Transportation Sector Reels from Subsidy Cuts
by ALI CHENAR in Tehran
22 Dec 2010 22:55
[ dispatch ] The Iranian transportation sector is the first to feel the full burden of the new economic reforms. Many, on the ground and in the air, worry how long they are going to remain employed.
On Sunday, as President Mahmoud Ahmadinejad was telling the Iranian people that the much debated subsidy cuts were finally being enacted, Farzad, a 28-year-old cab driver in Tehran, had no doubts about the impact on his line of work: "Right away, I knew that I was bankrupt." Farzad drives a Samand, a vehicle designed and produced by Iran Khodro, in central Tehran. Before the cuts, he paid 1,000 Iranian rials (10 cents) per liter of fuel. Now his ration costs him 4,000 rials per liter; if he needs fuel beyond his ration, he has to pay 7,000 rials per liter. "Overnight my expenses went up four-fold." He shrugged his shoulders and added, "I do not how long I am going to last."
Mohammad, a 52-year-old cab driver who has been working in his car for three decades, was shell-shocked by the news. "I get out on the streets every day to support my family. Now I do not know how I can do it." He was frustrated and angry at the authorities. "I do not work to pay for my fuel; I work so I can put bread and butter on the table for my family. Now the fee does not even cover my maintenance costs. I have two daughters -- how I am supposed to support them? The prices are going up and I do not know how to make ends meet."
All over Tehran, drivers are looking for someone just to listen to their plight. I took a ride in Resalat yesterday and asked Reza, a 36-year-old with a son in elementary school, how he was faring. "Look at my face and see what is going on inside me," he answered, sounding like a condemned man, hopeless and resigned. He grabbed his maintenance notebook and opened it so I could look at the figures. "See, last month, my oil change cost me 260,000 rials. Yesterday, it cost me 380,000 rials." He raised his voice in anger. "They tell people that only fuel prices have gone up for us, my ass! I have to pay more for everything now." He drives a dual-fuel car that uses both gasoline and compressed natural gas (CNG). "Last night I went to fill my CNG tank. It used to cost 7,000 rials. Now it is 70,000."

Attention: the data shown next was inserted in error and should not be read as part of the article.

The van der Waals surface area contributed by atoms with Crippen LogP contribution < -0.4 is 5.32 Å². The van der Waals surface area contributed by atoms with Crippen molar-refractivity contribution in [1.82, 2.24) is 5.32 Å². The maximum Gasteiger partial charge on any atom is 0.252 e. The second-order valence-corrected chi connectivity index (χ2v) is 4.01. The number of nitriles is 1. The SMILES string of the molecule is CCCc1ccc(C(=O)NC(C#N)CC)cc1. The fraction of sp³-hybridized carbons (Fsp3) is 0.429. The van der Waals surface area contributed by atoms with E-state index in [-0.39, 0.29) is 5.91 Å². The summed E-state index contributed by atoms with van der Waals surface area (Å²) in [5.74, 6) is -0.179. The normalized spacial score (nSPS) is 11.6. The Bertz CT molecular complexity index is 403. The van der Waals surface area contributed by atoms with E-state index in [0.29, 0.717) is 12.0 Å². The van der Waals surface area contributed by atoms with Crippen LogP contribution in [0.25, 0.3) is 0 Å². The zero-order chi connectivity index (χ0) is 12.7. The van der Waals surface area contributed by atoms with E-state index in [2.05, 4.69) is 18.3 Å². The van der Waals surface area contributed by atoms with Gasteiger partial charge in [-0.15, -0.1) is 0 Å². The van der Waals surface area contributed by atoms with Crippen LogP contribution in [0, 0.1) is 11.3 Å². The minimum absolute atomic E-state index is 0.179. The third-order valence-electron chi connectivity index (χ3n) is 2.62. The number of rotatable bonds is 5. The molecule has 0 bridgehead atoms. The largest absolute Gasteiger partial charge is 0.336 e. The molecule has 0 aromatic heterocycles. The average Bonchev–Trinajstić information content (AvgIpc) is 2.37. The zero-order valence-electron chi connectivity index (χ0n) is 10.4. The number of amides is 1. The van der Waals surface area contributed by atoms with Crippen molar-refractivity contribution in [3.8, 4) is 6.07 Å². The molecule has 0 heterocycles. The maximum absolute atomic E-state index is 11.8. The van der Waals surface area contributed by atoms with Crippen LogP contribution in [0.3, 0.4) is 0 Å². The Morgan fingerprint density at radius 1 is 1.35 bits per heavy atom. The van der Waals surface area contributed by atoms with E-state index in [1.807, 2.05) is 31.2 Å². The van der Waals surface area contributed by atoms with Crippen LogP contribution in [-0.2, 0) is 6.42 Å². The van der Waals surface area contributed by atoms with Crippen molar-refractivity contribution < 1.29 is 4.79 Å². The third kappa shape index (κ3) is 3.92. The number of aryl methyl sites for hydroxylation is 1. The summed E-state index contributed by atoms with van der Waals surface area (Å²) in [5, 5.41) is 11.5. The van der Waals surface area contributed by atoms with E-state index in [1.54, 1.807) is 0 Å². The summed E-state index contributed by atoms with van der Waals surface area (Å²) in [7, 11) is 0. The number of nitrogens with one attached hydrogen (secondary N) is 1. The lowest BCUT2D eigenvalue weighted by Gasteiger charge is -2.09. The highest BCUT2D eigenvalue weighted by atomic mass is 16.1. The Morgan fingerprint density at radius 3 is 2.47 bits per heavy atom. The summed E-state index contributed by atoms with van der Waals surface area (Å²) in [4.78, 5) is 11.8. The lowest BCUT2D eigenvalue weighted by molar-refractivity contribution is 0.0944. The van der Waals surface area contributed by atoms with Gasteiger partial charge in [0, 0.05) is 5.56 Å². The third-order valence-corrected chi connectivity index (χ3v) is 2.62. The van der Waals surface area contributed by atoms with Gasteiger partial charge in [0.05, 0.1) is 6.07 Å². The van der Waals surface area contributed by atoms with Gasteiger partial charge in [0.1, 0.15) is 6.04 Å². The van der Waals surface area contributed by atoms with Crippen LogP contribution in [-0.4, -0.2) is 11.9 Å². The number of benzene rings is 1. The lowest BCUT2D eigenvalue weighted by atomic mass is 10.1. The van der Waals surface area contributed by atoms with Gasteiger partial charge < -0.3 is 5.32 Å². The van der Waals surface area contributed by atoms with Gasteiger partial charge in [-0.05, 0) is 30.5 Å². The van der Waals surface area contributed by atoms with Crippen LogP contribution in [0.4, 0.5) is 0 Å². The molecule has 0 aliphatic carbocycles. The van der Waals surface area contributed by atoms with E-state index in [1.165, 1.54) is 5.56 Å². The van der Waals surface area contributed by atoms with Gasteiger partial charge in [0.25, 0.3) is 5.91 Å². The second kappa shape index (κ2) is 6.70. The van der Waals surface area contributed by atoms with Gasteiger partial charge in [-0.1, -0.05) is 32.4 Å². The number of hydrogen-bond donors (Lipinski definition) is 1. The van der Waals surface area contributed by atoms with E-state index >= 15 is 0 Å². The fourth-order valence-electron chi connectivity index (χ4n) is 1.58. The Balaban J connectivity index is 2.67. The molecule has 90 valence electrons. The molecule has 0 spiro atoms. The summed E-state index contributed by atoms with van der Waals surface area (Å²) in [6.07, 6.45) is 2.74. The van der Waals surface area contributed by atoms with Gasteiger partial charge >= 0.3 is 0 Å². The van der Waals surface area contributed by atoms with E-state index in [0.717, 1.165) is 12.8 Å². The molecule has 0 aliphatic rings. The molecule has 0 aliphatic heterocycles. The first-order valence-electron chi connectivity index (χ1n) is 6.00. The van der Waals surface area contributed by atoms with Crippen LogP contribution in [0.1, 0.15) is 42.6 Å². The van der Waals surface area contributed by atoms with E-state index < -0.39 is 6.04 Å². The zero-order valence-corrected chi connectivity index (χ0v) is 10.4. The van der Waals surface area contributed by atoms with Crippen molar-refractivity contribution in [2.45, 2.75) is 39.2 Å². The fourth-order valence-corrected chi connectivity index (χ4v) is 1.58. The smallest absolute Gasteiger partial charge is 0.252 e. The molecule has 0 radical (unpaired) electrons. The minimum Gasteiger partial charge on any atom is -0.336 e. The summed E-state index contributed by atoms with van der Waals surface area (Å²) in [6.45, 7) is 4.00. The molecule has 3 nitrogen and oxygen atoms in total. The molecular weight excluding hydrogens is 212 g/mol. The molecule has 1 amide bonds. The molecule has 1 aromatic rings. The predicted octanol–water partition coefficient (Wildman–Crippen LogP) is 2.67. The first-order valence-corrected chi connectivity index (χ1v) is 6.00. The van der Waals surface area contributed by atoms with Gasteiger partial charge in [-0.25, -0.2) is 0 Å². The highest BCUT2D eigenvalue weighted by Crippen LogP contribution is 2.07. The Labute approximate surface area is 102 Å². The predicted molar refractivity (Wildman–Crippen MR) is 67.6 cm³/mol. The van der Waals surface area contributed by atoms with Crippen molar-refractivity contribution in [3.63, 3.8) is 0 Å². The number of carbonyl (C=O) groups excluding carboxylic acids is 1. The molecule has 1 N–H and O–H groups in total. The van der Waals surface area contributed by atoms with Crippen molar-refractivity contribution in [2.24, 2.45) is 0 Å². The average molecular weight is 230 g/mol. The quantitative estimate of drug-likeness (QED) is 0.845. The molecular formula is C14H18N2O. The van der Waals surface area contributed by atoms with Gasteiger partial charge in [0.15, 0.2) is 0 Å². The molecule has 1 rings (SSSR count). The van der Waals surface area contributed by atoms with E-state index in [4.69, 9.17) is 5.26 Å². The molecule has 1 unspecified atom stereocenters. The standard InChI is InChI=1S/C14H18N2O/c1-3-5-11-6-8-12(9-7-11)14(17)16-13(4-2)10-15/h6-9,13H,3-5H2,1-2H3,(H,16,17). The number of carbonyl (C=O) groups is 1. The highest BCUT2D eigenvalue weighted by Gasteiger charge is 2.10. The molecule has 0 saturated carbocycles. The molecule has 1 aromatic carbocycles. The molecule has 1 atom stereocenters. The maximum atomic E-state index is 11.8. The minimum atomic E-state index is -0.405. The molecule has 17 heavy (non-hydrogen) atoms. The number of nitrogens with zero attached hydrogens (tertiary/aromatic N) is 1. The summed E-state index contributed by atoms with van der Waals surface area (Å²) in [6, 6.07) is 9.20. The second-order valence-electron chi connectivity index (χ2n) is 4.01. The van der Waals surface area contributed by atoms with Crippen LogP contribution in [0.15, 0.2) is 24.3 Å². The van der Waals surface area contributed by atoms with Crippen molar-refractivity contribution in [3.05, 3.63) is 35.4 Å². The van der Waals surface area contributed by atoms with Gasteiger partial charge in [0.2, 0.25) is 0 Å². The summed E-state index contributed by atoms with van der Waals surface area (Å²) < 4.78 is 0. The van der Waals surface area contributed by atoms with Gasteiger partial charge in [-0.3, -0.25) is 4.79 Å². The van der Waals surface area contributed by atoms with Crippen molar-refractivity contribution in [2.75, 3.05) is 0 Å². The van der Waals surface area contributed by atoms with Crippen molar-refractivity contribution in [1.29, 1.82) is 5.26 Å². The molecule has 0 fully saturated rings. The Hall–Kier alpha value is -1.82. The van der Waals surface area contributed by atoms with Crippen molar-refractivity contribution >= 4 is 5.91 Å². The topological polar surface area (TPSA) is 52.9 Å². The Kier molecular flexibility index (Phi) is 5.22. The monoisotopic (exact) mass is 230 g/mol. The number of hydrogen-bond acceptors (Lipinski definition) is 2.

CNG still costs less than gasoline, but it is not drivers' first choice. "CNG hurts the engine. It forces us to check and to change the cylinders more often," another driver, Djavad, said. Djavad used to have a factory job, but he was laid off when the operation shut down due to competition from China. "I had to support my family, so I took my car and went to work for a taxi service." He admitted that driving was not his first choice. "What else could I have done? There is no work, no factory is hiring, and all the companies are laying off people."
Djavad, who is in his 20s, worries that his last line of defense had been breached. "I do not know how to pay for food, rent, and medicine." He views the direct cash subsidy of 400,000 rials per month as a ridiculous joke. "I want to return the money to the government and put another 500,000 on it and tell them to shove it." Mohammad shares his anger and frustration: "I want to tell the government to stop thinking we are idiots. They are doing this to us because they are bankrupt. Now we have to pay for their mistakes."
Taxi drivers are not alone in their concerns. The government also increased the price of jet fuel from 1,000 rials per liter to 4,000 rials per liter for domestic flights and to 7,000 rials for international flights. "This is a disaster," says an airline commercial agent. "Now every ton of fuel is going to cost us four times more."
The rise in operating costs compounds a difficult situation for Iranian airlines, which have been grappling with a decline in demand after an early autumn fare hike. According to a consultant who works with private airlines, they are already "facing accumulated losses, and this will swallow up any profit margins they have left." He added, "Now the only profitable flights are the foreign ones, but there Iranian airliners are facing increasingly strong foreign competition and are losing their market share." He is certain that some private airlines will soon have to halt their operations. "It is insane to keep this Russian-manufactured fleet operational -- a TU-154 uses 5.5 tons of fuel per hour."
The government has promised a review of airfares in two weeks. The commercial agent is not hopeful that even another fare increase will save the airlines. "We are already seeing that demand is hampered by the autumn increase in prices. Another price hike could reduce it even more." Around Tehran, he said, "the travel agencies are calculating which airline will last and which will crash." All of a sudden, the cost of fuel has become the decisive factor in this game.
With the transportation sector in jeopardy, there is little doubt that other sectors will soon confront the true meaning of subsidy cuts. That knowledge is of little value to those whose livelihoods are already being affected. "They are telling me others will join us soon. That means there won't be any job for me anywhere else," Farzad said with a bitter laugh.
Copyright © 2010 Tehran Bureau